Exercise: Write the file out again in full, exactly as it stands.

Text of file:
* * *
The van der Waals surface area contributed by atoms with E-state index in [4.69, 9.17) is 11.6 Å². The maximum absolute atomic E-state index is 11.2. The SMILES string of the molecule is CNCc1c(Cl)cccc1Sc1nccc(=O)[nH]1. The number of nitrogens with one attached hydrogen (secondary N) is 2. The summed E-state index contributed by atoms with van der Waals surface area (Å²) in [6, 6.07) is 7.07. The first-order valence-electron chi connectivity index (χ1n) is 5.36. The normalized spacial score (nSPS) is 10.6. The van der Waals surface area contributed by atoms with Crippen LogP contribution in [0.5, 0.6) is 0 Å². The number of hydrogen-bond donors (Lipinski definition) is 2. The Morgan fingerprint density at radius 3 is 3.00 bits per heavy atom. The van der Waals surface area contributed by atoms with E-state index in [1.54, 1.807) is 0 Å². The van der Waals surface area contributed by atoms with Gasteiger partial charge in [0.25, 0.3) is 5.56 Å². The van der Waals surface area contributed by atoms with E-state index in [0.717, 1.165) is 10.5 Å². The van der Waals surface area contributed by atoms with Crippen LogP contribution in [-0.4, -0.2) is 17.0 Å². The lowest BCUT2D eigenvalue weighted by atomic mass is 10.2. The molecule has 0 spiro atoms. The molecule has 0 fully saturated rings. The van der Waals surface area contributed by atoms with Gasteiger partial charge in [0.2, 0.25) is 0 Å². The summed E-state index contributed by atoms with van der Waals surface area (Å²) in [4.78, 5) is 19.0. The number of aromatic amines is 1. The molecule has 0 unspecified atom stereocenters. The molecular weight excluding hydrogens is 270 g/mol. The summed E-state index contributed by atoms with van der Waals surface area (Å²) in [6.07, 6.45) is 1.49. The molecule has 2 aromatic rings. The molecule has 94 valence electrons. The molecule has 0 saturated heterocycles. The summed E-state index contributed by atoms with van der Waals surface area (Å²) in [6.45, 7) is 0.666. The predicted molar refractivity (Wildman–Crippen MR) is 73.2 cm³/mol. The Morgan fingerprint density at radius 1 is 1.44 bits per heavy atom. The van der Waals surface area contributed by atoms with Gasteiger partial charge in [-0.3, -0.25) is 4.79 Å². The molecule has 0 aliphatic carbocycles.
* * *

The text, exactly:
The van der Waals surface area contributed by atoms with E-state index in [4.69, 9.17) is 11.6 Å². The maximum absolute atomic E-state index is 11.2. The SMILES string of the molecule is CNCc1c(Cl)cccc1Sc1nccc(=O)[nH]1. The number of nitrogens with one attached hydrogen (secondary N) is 2. The summed E-state index contributed by atoms with van der Waals surface area (Å²) in [6, 6.07) is 7.07. The first-order valence-electron chi connectivity index (χ1n) is 5.36. The normalized spacial score (nSPS) is 10.6. The van der Waals surface area contributed by atoms with Crippen LogP contribution in [0.5, 0.6) is 0 Å². The number of hydrogen-bond donors (Lipinski definition) is 2. The Morgan fingerprint density at radius 3 is 3.00 bits per heavy atom. The van der Waals surface area contributed by atoms with E-state index in [1.54, 1.807) is 0 Å². The van der Waals surface area contributed by atoms with Gasteiger partial charge in [0.25, 0.3) is 5.56 Å². The van der Waals surface area contributed by atoms with E-state index in [0.717, 1.165) is 10.5 Å². The van der Waals surface area contributed by atoms with Crippen LogP contribution in [-0.4, -0.2) is 17.0 Å². The lowest BCUT2D eigenvalue weighted by atomic mass is 10.2. The molecule has 0 spiro atoms. The molecule has 0 fully saturated rings. The van der Waals surface area contributed by atoms with Gasteiger partial charge in [0.2, 0.25) is 0 Å². The summed E-state index contributed by atoms with van der Waals surface area (Å²) in [4.78, 5) is 19.0. The number of aromatic amines is 1. The molecule has 0 unspecified atom stereocenters. The molecular weight excluding hydrogens is 270 g/mol. The summed E-state index contributed by atoms with van der Waals surface area (Å²) in [6.07, 6.45) is 1.49. The molecule has 2 aromatic rings. The molecule has 94 valence electrons. The molecule has 0 saturated heterocycles. The summed E-state index contributed by atoms with van der Waals surface area (Å²) in [6.45, 7) is 0.666. The predicted molar refractivity (Wildman–Crippen MR) is 73.2 cm³/mol. The Morgan fingerprint density at radius 1 is 1.44 bits per heavy atom. The van der Waals surface area contributed by atoms with Gasteiger partial charge in [-0.3, -0.25) is 4.79 Å². The molecule has 0 aliphatic carbocycles.